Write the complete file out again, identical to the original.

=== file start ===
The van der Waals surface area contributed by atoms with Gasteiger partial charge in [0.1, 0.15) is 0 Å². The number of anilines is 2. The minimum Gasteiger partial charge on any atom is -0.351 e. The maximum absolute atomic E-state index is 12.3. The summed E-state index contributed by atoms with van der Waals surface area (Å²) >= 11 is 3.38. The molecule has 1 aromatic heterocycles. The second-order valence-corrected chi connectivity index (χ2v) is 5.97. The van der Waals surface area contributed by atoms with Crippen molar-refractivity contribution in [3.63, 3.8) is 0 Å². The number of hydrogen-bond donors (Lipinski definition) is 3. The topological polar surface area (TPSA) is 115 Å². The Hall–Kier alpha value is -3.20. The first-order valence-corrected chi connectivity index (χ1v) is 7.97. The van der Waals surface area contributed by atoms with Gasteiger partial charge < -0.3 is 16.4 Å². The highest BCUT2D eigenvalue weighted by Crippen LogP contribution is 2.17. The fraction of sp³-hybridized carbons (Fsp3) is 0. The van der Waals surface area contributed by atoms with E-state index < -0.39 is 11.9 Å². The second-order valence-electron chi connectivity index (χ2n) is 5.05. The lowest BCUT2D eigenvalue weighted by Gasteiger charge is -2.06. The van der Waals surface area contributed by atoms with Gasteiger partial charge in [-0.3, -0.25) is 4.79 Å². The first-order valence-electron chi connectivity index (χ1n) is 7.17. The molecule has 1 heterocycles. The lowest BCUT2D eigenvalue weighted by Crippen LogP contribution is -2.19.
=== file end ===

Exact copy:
The van der Waals surface area contributed by atoms with Gasteiger partial charge in [0.1, 0.15) is 0 Å². The number of anilines is 2. The minimum Gasteiger partial charge on any atom is -0.351 e. The maximum absolute atomic E-state index is 12.3. The summed E-state index contributed by atoms with van der Waals surface area (Å²) >= 11 is 3.38. The molecule has 1 aromatic heterocycles. The second-order valence-corrected chi connectivity index (χ2v) is 5.97. The van der Waals surface area contributed by atoms with Crippen molar-refractivity contribution in [3.63, 3.8) is 0 Å². The number of hydrogen-bond donors (Lipinski definition) is 3. The topological polar surface area (TPSA) is 115 Å². The Hall–Kier alpha value is -3.20. The first-order valence-corrected chi connectivity index (χ1v) is 7.97. The van der Waals surface area contributed by atoms with Gasteiger partial charge < -0.3 is 16.4 Å². The highest BCUT2D eigenvalue weighted by Crippen LogP contribution is 2.17. The fraction of sp³-hybridized carbons (Fsp3) is 0. The van der Waals surface area contributed by atoms with E-state index < -0.39 is 11.9 Å². The second-order valence-electron chi connectivity index (χ2n) is 5.05. The lowest BCUT2D eigenvalue weighted by Gasteiger charge is -2.06. The van der Waals surface area contributed by atoms with Gasteiger partial charge in [-0.3, -0.25) is 4.79 Å². The first-order valence-electron chi connectivity index (χ1n) is 7.17. The molecule has 1 heterocycles. The lowest BCUT2D eigenvalue weighted by Crippen LogP contribution is -2.19.